As a child of the 80s, I remember all the television commercials constantly reminding me “reading is fundamental,” and my English teachers testing me to see if I understood how a word or phrase in one part of a book was important to another section of a book. Little did I know, those commercials and my English teachers were teaching me an important lesson about reading an insurance policy.
One of the first things we should do after a loss is carefully read the insurance policy for coverage. You not only want to just read the policy sections that pertain to losses and exclusions; but also read the definitions of the terms, see where else and how else a term may be used within the policy.
Recently, in Capek v. Allstate Indemnity Company,1 the appellate court in New York affirmed a lower court’s decision to grant summary judgment to Allstate based on the vandalism exclusion in its policy.
Charles Capek was the owner of a home in East Setauket, New York. Mr. Capek purchased a “Landlords Package Policy” to insure the home. On December 18, 2010, a fire caused damage to the insured property. Mr. Capek submitted a claim to Allstate for the damage caused by the fire. The fire, however, was deemed incendiary or intentionally set based on a police investigation.
Mr. Capek’s policy stated that Allstate does “not cover loss to the property … consisting of, or caused by … [v]andalism. However, we do cover sudden and accidental direct physical loss caused by fire resulting from vandalism unless your dwelling has been vacant or unoccupied for more than 90 consecutive days immediately prior to the vandalism.” The policy also defined vandalism as “willful or malicious conduct resulting in damage or destruction of property.” Based on the language of the policy, Allstate denied coverage to Mr. Capek.
Mr. Capek brought suit for breach of contract against Allstate. He argued that the policy was ambiguous because it did allow for a fire to be a covered cause of loss, if it was the fire was the result of vandalism. Allstate moved for, and was granted, summary judgment contending that the fire was intentionally set and would now be considered vandalism based on the definitions in the policy and, therefore, excluded from coverage.
The appellate court indicated that:
As with the construction of contracts generally, ‘unambiguous provisions of an insurance contract must be given their plain and ordinary meaning, and the interpretation of such provisions is a question of law for the court’ “ (Vigilant Ins. Co. v. Bear Stearns Cos., Inc., 10 NY3d 170, 177, quoting White v. Continental Cas. Co., 9 NY3d 264, 267 [citation omitted]; see Government Empls. Ins. Co. v. Kligler, 42 N.Y.2d 863, 864). The plain meaning of a policy’s language may not be disregarded to find an ambiguity where none exists (see Bassuk Bros. v. Utica First Ins. Co., 1 AD3d 470, 471). An exclusion from coverage “must be specific and clear in order to be enforced” (Seaboard Sur. Co. v. Gillette Co., 64 N.Y.2d 304, 311).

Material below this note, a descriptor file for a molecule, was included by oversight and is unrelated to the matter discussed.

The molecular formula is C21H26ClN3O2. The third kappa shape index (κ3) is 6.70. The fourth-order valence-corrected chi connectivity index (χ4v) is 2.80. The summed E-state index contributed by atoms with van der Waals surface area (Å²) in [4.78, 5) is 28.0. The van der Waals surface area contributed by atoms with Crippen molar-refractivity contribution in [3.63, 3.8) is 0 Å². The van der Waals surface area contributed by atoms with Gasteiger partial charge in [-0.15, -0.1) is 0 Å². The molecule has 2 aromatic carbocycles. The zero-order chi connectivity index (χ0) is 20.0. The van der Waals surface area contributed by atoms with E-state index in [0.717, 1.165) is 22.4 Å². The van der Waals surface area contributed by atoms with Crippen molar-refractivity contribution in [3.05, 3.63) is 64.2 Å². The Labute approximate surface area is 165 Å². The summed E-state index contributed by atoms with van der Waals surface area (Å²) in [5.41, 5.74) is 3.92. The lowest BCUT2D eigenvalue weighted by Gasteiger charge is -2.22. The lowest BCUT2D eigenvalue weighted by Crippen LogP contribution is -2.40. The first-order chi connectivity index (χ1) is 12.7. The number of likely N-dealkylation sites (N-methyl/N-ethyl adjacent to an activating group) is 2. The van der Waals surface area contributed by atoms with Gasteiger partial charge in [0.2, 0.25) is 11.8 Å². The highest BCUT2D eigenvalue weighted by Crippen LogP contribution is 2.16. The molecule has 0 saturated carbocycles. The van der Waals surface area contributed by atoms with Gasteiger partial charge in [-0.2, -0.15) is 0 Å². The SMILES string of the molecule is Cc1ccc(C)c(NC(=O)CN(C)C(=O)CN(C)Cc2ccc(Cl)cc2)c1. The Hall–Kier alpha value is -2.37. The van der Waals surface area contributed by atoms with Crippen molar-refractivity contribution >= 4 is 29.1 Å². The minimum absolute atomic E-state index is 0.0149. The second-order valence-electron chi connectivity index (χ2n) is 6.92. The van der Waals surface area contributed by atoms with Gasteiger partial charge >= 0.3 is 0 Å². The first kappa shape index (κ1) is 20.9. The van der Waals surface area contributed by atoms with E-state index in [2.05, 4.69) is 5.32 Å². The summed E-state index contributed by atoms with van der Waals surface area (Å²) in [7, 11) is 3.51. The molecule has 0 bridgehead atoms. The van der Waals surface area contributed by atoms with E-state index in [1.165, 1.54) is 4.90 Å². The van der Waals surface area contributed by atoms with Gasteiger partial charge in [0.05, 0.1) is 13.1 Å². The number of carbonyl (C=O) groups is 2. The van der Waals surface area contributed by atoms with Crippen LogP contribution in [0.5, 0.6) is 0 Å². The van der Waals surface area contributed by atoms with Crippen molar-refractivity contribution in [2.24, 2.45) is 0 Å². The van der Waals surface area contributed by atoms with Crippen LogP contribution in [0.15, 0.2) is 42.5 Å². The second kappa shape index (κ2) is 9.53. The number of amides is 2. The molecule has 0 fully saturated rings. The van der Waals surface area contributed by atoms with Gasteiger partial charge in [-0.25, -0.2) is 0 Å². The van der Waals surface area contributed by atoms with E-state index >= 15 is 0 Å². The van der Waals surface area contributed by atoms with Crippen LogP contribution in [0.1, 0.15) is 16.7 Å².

Here, the court held that the meaning of the definition of vandalism covered “willful or malicious conduct” and that an intentionally set fire would be deemed vandalism. Therefore, there was no coverage for the fire.
It is important to note that here, the cause of loss was an intentionally set fire and not another event which suddenly or accidently caused a fire. For example, the outcome of this case may be different had the fire resulted from a heater being knocked over starting a fire, when someone was vandalizing the property. In this example, the vandalism was intentional, but the resulting fire was an accident.
Finally, I started off this blog indicating that it was important to read the policy for definitions terms in the policy. Why? If a term is not clearly defined in the policy it must be narrowly interpreted in the light most favorable to the insured. In MDW Enterprises V. CNA Insurance Company, the court held that vandalism was not defined in the policy and, therefore, arson does not have to be vandalism.2 The court specifically pointed to the fact that “fire”, “arson” and “vandalism” were all used as separate and distinct terms in the policy for some purposes and could possibly be different for all purposes. The court warned against solely relying on a dictionary definition of the terms in question because it may not take into account how a term is used in the rest of the policy.
Carefully reading the policy, may grant coverage to claim that initially may be excluded or save you from spending resources on a claim that has no coverage. So it seems, my English teachers were correct, reading is fundamental.